Whether her department has ever done an audit to determine the number of former SA Defence Force members who are currently serving in the SA National Defence Force; if not, why not; if so, what are the details of the audit findings?

Reply:

The SANDF is the result of the successful integration of statutory and non-statutory forces during the 1990’s.  It is one of the best examples of integration in South Africa following our liberation struggle and those who integrated undertook to defend the country and sacrifice their lives in the ultimate confirmation of patriotism.  I will therefore not provide a response that seeks to break the SANDF down into individual components, whereas the SANDF represents a unified force and a unified South Africa. 

06 March 2019 - NW528

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Rawula, Mr T to ask the Minister of Tourism

(a) What number of (i) buildings, (ii) properties and (iii) facilities does his department currently (aa) own and (bb) rent, (b) what is the value and purpose of each (i) owned and (ii) rented property and (c)(i) for how long has each property been rented, (ii) from whom is each property rented and (iii) what is the monthly rental fee for each property?

Reply:

(a) (i) –(iii) (aa) The department does not own any buildings, properties or facilities.

(bb) The Department of Tourism has a rental agreement with the Department of Public Works.

(b) What is the value and purpose of each

  1. Not applicable as the department does not own a building.
  2. As the department rents the property from the Department of Public Works the value of the property is not known.

(c ) (i) The department has rented the building since June 2011.

     (ii) The building has been rented from the Department of Public Works.

     (iii) The Department of Tourism pays the Department of Public Works a monthly rental fee of R 3 414 078.96

06 March 2019 - NW364

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Mazzone, Ms NW to ask the Minister of Public Enterprises

Does a smart meter notify Eskom when it is (a) not being used and/or (b) being bypassed; if not, in each case, what is the position in this regard; if so, what are the relevant details in each case?

Reply:

According to the information received from Eskom

(a) and (b)

The smart meters installed do allow for checking when not being used and whether these are being bypassed.

The details are:

Fully-fledged smart meters (but not all functions are enabled, as the system to manage these will only be finalised during the course of the next financial year) are installed in Sandton and Midrand and split meters with communication are installed in Soweto.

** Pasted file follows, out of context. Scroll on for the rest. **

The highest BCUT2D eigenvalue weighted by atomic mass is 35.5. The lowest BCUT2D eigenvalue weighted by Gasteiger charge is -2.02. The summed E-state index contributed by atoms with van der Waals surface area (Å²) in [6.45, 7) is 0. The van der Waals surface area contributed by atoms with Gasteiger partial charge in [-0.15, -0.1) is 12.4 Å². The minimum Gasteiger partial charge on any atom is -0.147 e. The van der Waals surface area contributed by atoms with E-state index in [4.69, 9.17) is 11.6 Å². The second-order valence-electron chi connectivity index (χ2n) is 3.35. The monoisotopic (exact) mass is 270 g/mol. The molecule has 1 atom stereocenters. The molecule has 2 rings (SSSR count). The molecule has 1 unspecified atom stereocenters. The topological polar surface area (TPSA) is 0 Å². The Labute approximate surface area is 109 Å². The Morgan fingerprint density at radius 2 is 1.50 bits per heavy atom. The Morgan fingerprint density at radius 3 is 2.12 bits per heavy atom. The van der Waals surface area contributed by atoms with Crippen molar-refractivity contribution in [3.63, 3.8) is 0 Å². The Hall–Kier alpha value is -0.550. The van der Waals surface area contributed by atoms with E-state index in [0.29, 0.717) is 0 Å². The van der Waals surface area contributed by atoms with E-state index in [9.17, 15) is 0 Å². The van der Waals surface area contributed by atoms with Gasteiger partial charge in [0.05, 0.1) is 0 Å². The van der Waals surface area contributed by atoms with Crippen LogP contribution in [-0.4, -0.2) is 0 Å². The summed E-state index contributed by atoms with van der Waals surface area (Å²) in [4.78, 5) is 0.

The fully-fledged smart meters do provide a signal when bypassed but these meters go offline and staff are then sent out to investigate, as there is no real time monitoring systems.

The installations in Soweto only provides a signal if there is tampering with the meter but the system has to be interrogated on a regular basis to check for tampering as there is no real time monitoring.

Meters in Soweto are installed in cubicles however these are continuously vandalised and in many cases, staff are not allowed/prevented to attend to the repair of the faults. This then prevents information been sent via the communications network to the system for fraud detection.

There are plans to install a Meter Data Management System (MDMS) that will have full control of the smart meter that will allow the customer to purchase electricity online, customers to view their usage, enable Eskom to see usage patterns, disconnection for non-payment and notification to the customer to reduce usage in case of low capacity. This system will provide real time monitoring.

06 March 2019 - NW124

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Bagraim, Mr M to ask the Minister of Defence and Military Veterans

With reference to the reply of the Minister of Public Service and Administration to question 3797 on 21 December 2018, what was the total expenditure incurred by her department relating to the travel privileges contained in the 2007 Ministerial Handbook of former (a)(i) Ministers and (ii) their spouses, (b)(i) Deputy Ministers and (ii) their spouses, (c) Ministers’ widows or widowers and (d) Deputy Ministers’ widows or widowers (i) in each of the past five financial years and (ii) since 1 April 2018?

Reply:

We do not have any former Ministers or Deputy Ministers for the time periods requested as the current appointees hold their portfolios since before the dates mentioned in the question.

06 March 2019 - NW168

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Lekota, Mr M to ask the Minister of Public Enterprises

(a) what is the current status of the Promotion of Access to Information Act 2 0f 2000 application lodged in September 2018 by a certain person (Mr IE Lebelo) on behalf of former Aventura employees for a copy of the Sale and Purchase Agreement of Aventura Bela Bela to Forever Resorts and (b) were any negotiations and/or was any deal struck in terms of which the Aventura employees would receive shares in the transaction?

Reply:

DPE response

a) The Department has decided to grant the request by Mr IE Lebelo for a copy of the Sale and Purchase Agreement.

b) No provision is made for Aventura employees to receive shares in the agreements entered into between the Department, Aventura and Forever Resorts Siyonwaba Consortium.

06 March 2019 - NW262

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Mashabela, Ms N to ask the Minister of International Relations and Cooperation

What number of (a) tender briefings were held in 2018 by (i) her department and (ii) each of the entities reporting to her and (b) the specified briefings were compulsory?